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How to pursue jobs outside of Canada?

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  • Aug 15th, 2008 4:24 pm
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Jun 18, 2008
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How to pursue jobs outside of Canada?

How do I get a job outside of Canada, particular in the United Kingdom, Australia, European countries?

Do I basically find the equivalent of workopolis, monster, etc? Do I have to visit the area?

I know many people have found jobs in America (Google, [rfdlink=3]Amazon[/rfdlink], MS), but I believe that those companies specifically come to campus and recruit. But I don't think that really works for these countries, and the major I'm in (Industrial Engineering).


If anyone could shed some light, it'd be much appreciated. Thanks.
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May 18, 2006
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start by researching the industries u like, have a knack for and have the requisite strengths for;

keep in mind embassies; govt websites, trade shows, how about a subsidiary for the company u r working for now or have worked for'; apply directly and perhaps if u have already received numerous training here/locally the antenna cie may find u an asset, too many ideas,

as everyone says, google is your friend.

good luck to you......
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Mar 12, 2008
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DeltasInTheSky wrote:
Aug 10th, 2008 11:41 pm
How do I get a job outside of Canada, particular in the United Kingdom, Australia, European countries?

Do I basically find the equivalent of workopolis, monster, etc? Do I have to visit the area?

I know many people have found jobs in America (Google, Amazon, MS), but I believe that those companies specifically come to campus and recruit. But I don't think that really works for these countries, and the major I'm in (Industrial Engineering).


If anyone could shed some light, it'd be much appreciated. Thanks.
Job hunting in the UK and US is in many ways just the same as hunting for jobs in another city and another province. You use sites like Monster, you visit the web pages of firms, you e-mail them, you call them. No harm in emailing a firm in Memphis, Manchester, or Melbourne, if they've got an opening for your skill set.

See if they'll recognize your credentials, whether they'd assist you with moving expenses, getting working visa.

I would definitely visit if they offer, just to make sure you know what you're committing to. There is a risk of you hating the company/town/country/culture/lifestyle. Also, you might feel real homesick if you've never traveled before.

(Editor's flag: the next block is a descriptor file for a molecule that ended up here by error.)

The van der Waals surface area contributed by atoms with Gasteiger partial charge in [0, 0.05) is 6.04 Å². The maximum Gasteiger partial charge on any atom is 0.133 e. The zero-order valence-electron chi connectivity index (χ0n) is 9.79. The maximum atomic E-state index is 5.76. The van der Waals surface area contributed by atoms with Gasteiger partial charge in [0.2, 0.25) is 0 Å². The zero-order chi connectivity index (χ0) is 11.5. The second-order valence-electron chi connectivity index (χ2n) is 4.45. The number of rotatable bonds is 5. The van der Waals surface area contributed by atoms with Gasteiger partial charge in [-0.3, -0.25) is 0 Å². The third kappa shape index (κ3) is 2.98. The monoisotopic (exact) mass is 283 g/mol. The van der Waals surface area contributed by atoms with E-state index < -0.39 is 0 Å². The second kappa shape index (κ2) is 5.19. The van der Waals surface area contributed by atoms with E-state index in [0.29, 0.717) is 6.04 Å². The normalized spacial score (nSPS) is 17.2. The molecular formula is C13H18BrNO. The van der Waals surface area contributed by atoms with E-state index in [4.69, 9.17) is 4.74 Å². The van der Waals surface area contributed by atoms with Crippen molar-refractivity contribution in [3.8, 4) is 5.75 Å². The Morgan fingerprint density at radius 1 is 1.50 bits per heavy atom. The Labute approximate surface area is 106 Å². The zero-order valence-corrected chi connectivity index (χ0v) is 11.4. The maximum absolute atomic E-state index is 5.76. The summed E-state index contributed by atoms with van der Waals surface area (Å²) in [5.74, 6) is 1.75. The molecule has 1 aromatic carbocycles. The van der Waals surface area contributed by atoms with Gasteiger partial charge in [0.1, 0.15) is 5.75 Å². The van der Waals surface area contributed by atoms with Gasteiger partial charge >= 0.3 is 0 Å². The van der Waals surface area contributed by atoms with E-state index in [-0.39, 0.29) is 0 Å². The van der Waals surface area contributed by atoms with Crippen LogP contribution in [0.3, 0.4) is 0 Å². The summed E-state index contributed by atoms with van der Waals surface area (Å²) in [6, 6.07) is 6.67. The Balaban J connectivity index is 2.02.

Other big issues are getting working visas and other documents required for foreigners working in the country.
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I was planning on writing a big FAQ for my friends about finding a job in Europe. But I suppose I can share a little insight.

I just landed a job in Germany with a large chemical company. It took me about 6 months. It was hell trying to find something...but remember, you just need that 1 employer to hire you. They paid for all my relocation costs (furniture, clothes, etc), work visa, residence permit, an agent to take me around to find an apartment, license transfer (to a German one), and enrolled me in a month of German lessons at Berlitz (I'm writing this right now).

No, I don't have a lot of experience. I just finished school in December 07, so, not too long ago.

It's been crazy and a frightful experience. I wouldn't give it up for anything in the world. Will write more about this later when I get home. I'll put down all the sites I used. Google is only your friend for preliminary research. For the actual jobs, there are other sites that are more useful.
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First thing I'd look into is work permits. Depending on your education, age, ancestors you can have different (or no) options.
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Thanks guys. Thanks in advance to Aristophanes too!
michelb wrote:
Aug 11th, 2008 10:03 am
First thing I'd look into is work permits. Depending on your education, age, ancestors you can have different (or no) options.
I have a fair bit of family in England, my dad has citizenship (as well as my Grandma), if I recall correctly.
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For you, I'd recommend getting into a large company first. Work for a few years and then request a transfer to England.
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Aristophanes wrote:
Aug 11th, 2008 4:39 am
I was planning on writing a big FAQ for my friends about finding a job in Europe. But I suppose I can share a little insight.

I just landed a job in Germany with a large chemical company. It took me about 6 months. It was hell trying to find something...but remember, you just need that 1 employer to hire you. They paid for all my relocation costs (furniture, clothes, etc), work visa, residence permit, an agent to take me around to find an apartment, license transfer (to a German one), and enrolled me in a month of German lessons at Berlitz (I'm writing this right now).

No, I don't have a lot of experience. I just finished school in December 07, so, not too long ago.

It's been crazy and a frightful experience. I wouldn't give it up for anything in the world. Will write more about this later when I get home. I'll put down all the sites I used. Google is only your friend for preliminary research. For the actual jobs, there are other sites that are more useful.
I hope you post this FAQ soon!
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michelb wrote:
Aug 11th, 2008 10:03 am
First thing I'd look into is work permits. Depending on your education, age, ancestors you can have different (or no) options.
The UK, at least, has (or had, as of a couple of years ago) a working holiday visa program for Canadians which allows those under 30 or so to work for up to a year as part of a long vacation, and I believe Australia does too; so applying for such a visa may be a good solution if you're of the right age group. That would allow you to go there and find a job which might then be upgraded to a full work permit if you decided to stay.